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PTSD's 'secondary' victims: the children of veterans

Research shows that when a combat veteran with PTSD returns home, it can have consequences on a child's personality

TOWSON, Md. Mark Trepanier spends likes to spend time with the chickens he keeps in the back yard.

“It’s a barometer for my stress levels,” he said. They’re relaxing.”

Trepanier, a former military intelligence analyst, once made six figures working for a defense contractor, but he can no longer hold down a job. His life now revolves around completing simple tasks at his home in suburban Baltimore.

“He needs a task list to remember to feed the dogs, to take care of the pets, to take the trash out,” his wife Gayle said.

Trepanier was diagnosed with post-traumatic stress disorder after serving in the first Gulf War, in Bosnia and in North Africa. When he came home in 2007, he was different as a husband and a father, his wife said.

“He was very depressed,” she said. “He was very angry at times. He had flashbacks where he thought he was somewhere else when we were in the front yard.”

Fourteen-year-old Genna, the oldest of the Trepaniers’ four children, remembers how her father used to be – and how he changed after his service.

“We would always play games and stuff, and so he didn't do that as much,” she said. “And he seemed more separated at times. And he'd get like really emotional.”

Gayle Trepanier said their kids have been on an emotional roller coaster, each responding differently to dad’s condition.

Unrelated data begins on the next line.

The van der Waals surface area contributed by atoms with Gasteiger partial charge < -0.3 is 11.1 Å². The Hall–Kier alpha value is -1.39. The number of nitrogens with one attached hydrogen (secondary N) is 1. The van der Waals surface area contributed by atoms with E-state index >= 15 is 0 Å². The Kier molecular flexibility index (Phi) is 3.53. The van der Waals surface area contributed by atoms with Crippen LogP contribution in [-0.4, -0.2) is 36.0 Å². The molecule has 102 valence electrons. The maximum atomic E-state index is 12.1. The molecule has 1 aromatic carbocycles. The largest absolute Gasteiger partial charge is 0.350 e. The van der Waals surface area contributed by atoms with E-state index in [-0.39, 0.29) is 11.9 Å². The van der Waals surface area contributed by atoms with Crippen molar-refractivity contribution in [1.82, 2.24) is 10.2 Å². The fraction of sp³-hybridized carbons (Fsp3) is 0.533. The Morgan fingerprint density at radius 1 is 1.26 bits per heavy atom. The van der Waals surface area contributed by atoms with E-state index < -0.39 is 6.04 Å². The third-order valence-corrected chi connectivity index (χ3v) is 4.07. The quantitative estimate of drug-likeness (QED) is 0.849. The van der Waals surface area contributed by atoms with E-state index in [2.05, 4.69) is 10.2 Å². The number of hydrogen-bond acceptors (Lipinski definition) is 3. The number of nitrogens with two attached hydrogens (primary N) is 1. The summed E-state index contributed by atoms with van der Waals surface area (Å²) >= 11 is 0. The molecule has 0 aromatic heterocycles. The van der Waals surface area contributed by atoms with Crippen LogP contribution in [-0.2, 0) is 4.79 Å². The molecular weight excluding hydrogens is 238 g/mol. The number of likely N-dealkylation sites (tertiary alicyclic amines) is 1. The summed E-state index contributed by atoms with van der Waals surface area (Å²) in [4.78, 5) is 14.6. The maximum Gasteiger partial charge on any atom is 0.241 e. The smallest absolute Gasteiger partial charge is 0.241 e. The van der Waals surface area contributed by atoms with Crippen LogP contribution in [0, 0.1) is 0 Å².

“Kendrick, for example, will act out at school to the point where they thought he had ADHD, but it's emotional distress that was causing his outbursts and just unable to relax,” she said.

Like the Trepaniers, there are an estimated 4 million military-connected children in the United States. With the longest wars in American history winding down, these kids have been affected by war like no previous generation, especially in families where the veteran has PTSD. The entire Trepanier family is in counseling trying to learn how to deal with a very different dad.

The Veterans Administration reported that 21 percent of post-9/11 troops who sought help at the VA from 2004 to 2009 had PTSD, 2 percent had traumatic brain injury and 5 percent had both. Now that these veterans at home, their lives – and the lives of their families – are forever changed as young children face the stress of living with someone who, in many ways, is a new and sometimes unpredictable parent.

Some call this secondary PTSD.

A ‘contagious disease’

“The children have this expectation, this vision of ‘Oh, daddy’s coming home. This is going to be great,’ and they have these memories, perhaps if they’re older, of the fun they used to have with daddy,” said psychologist Bob Motta. “But the person coming back is a somber, negative, machine-like being. That shock of your expectation compared to what comes back is really tough to take.”